The Western MSM would do well to express greater interest in this instead of endlessly hectoring Russia – the whole specks of chaff and logs and eyes thing, you know. Otherwise, as in the 1930′s, the debris of capitalism could end up once again incubating incipient fascist regimes.

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Schröder, Captain (of What Should be) Obvious

In an interview in Spiegel, former German Chancellor Gerhard Schröder states the obvious, something that Washington and its British and east European lackies seem to have difficulty grasping.

‘Serious Mistakes by the West’

Former German Chancellor Gerhard Schröder discusses the war in the Caucasus, the possibility of Germany serving as an intermediary in the conflict and his belief in a constructive role for Russia.

SPIEGEL: Mr. Schröder, who is at fault for the Caucasus war?

Gerhard Schröder: The hostilities undoubtedly have their historic causes, as well, and the conflict has had several historic precursors. But the moment that triggered the current armed hostilities was the Georgian invasion of South Ossetia. This should not be glossed over.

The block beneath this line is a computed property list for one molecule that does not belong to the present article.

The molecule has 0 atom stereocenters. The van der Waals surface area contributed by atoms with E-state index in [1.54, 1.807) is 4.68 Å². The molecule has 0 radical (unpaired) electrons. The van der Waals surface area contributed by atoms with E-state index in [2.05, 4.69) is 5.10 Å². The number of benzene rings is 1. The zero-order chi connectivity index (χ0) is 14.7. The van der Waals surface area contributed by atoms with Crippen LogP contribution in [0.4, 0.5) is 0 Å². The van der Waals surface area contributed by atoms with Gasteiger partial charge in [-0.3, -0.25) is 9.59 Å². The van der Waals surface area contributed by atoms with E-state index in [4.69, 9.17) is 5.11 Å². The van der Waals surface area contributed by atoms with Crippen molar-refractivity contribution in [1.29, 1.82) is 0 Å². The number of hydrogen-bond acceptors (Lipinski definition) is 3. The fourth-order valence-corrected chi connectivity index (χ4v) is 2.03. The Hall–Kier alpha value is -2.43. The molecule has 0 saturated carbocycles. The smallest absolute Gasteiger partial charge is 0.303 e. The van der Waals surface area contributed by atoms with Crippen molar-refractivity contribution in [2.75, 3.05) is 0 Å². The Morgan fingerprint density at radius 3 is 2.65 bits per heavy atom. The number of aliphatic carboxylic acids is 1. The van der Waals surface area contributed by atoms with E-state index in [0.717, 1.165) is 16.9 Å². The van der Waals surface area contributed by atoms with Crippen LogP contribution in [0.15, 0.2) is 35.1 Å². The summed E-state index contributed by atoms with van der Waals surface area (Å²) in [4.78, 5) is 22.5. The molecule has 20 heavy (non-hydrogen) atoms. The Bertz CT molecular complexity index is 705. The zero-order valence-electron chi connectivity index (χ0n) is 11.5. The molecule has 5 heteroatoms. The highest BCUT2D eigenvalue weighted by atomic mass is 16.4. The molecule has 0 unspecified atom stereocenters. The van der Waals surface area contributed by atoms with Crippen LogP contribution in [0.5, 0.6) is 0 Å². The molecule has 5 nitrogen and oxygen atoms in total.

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The Other Point of View

Russia: Other Points of View, predictably enough, has had a plethora of “rich” (in the “yeah, that’s rich!” sense of the word) materials to condemn the Western’s media’s tendency to present opinion and sensationalist rhetoric as fact in the service of one point of view (the West’s, or more particularly, America’s neocon foreign policy elite). Click on the links in the headings below to read a detailed breakdown of the dirty tricks the authors use to smear Russia in its response to Georgian aggression.